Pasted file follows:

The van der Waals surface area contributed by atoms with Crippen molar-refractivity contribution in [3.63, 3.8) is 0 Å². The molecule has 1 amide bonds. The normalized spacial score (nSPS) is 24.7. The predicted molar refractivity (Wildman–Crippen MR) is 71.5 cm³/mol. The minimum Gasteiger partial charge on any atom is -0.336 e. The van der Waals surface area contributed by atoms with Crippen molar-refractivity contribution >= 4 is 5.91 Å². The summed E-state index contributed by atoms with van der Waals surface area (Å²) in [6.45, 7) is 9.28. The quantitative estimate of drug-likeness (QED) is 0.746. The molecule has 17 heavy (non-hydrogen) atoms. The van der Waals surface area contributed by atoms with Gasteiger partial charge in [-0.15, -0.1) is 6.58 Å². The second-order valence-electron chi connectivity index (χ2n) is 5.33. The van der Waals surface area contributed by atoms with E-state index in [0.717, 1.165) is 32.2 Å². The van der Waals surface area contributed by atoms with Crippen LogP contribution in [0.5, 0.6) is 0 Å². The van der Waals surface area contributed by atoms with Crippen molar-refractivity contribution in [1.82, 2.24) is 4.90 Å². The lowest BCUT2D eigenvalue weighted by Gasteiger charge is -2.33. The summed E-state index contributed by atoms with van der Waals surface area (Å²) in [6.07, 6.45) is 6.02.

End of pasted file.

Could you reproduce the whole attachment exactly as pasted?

The van der Waals surface area contributed by atoms with Crippen molar-refractivity contribution in [3.63, 3.8) is 0 Å². The molecule has 1 amide bonds. The normalized spacial score (nSPS) is 24.7. The predicted molar refractivity (Wildman–Crippen MR) is 71.5 cm³/mol. The minimum Gasteiger partial charge on any atom is -0.336 e. The van der Waals surface area contributed by atoms with Crippen molar-refractivity contribution >= 4 is 5.91 Å². The summed E-state index contributed by atoms with van der Waals surface area (Å²) in [6.45, 7) is 9.28. The quantitative estimate of drug-likeness (QED) is 0.746. The molecule has 17 heavy (non-hydrogen) atoms. The van der Waals surface area contributed by atoms with Gasteiger partial charge in [-0.15, -0.1) is 6.58 Å². The second-order valence-electron chi connectivity index (χ2n) is 5.33. The van der Waals surface area contributed by atoms with E-state index in [0.717, 1.165) is 32.2 Å². The van der Waals surface area contributed by atoms with Crippen LogP contribution in [0.5, 0.6) is 0 Å². The van der Waals surface area contributed by atoms with Crippen molar-refractivity contribution in [1.82, 2.24) is 4.90 Å². The lowest BCUT2D eigenvalue weighted by Gasteiger charge is -2.33. The summed E-state index contributed by atoms with van der Waals surface area (Å²) in [6.07, 6.45) is 6.02.